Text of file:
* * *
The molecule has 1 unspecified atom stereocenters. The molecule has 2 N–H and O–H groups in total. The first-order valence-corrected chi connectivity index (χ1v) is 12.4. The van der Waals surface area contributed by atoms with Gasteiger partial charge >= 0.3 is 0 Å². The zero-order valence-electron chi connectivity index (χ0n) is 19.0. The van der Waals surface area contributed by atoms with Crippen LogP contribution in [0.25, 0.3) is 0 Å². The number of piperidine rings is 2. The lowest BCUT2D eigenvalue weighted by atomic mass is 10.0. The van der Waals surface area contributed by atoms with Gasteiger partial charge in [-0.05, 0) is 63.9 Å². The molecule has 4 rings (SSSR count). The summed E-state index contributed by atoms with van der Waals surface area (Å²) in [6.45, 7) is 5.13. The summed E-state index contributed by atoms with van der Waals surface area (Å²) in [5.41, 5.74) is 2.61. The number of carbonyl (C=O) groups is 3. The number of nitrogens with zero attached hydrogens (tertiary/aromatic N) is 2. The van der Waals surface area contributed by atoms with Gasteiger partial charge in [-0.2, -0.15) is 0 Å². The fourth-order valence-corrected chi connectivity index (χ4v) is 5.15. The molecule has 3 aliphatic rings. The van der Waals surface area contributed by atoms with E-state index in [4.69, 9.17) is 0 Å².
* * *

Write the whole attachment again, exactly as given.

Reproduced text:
The molecule has 1 unspecified atom stereocenters. The molecule has 2 N–H and O–H groups in total. The first-order valence-corrected chi connectivity index (χ1v) is 12.4. The van der Waals surface area contributed by atoms with Gasteiger partial charge >= 0.3 is 0 Å². The zero-order valence-electron chi connectivity index (χ0n) is 19.0. The van der Waals surface area contributed by atoms with Crippen LogP contribution in [0.25, 0.3) is 0 Å². The number of piperidine rings is 2. The lowest BCUT2D eigenvalue weighted by atomic mass is 10.0. The van der Waals surface area contributed by atoms with Gasteiger partial charge in [-0.05, 0) is 63.9 Å². The molecule has 4 rings (SSSR count). The summed E-state index contributed by atoms with van der Waals surface area (Å²) in [6.45, 7) is 5.13. The summed E-state index contributed by atoms with van der Waals surface area (Å²) in [5.41, 5.74) is 2.61. The number of carbonyl (C=O) groups is 3. The number of nitrogens with zero attached hydrogens (tertiary/aromatic N) is 2. The van der Waals surface area contributed by atoms with Gasteiger partial charge in [-0.2, -0.15) is 0 Å². The fourth-order valence-corrected chi connectivity index (χ4v) is 5.15. The molecule has 3 aliphatic rings. The van der Waals surface area contributed by atoms with E-state index in [4.69, 9.17) is 0 Å².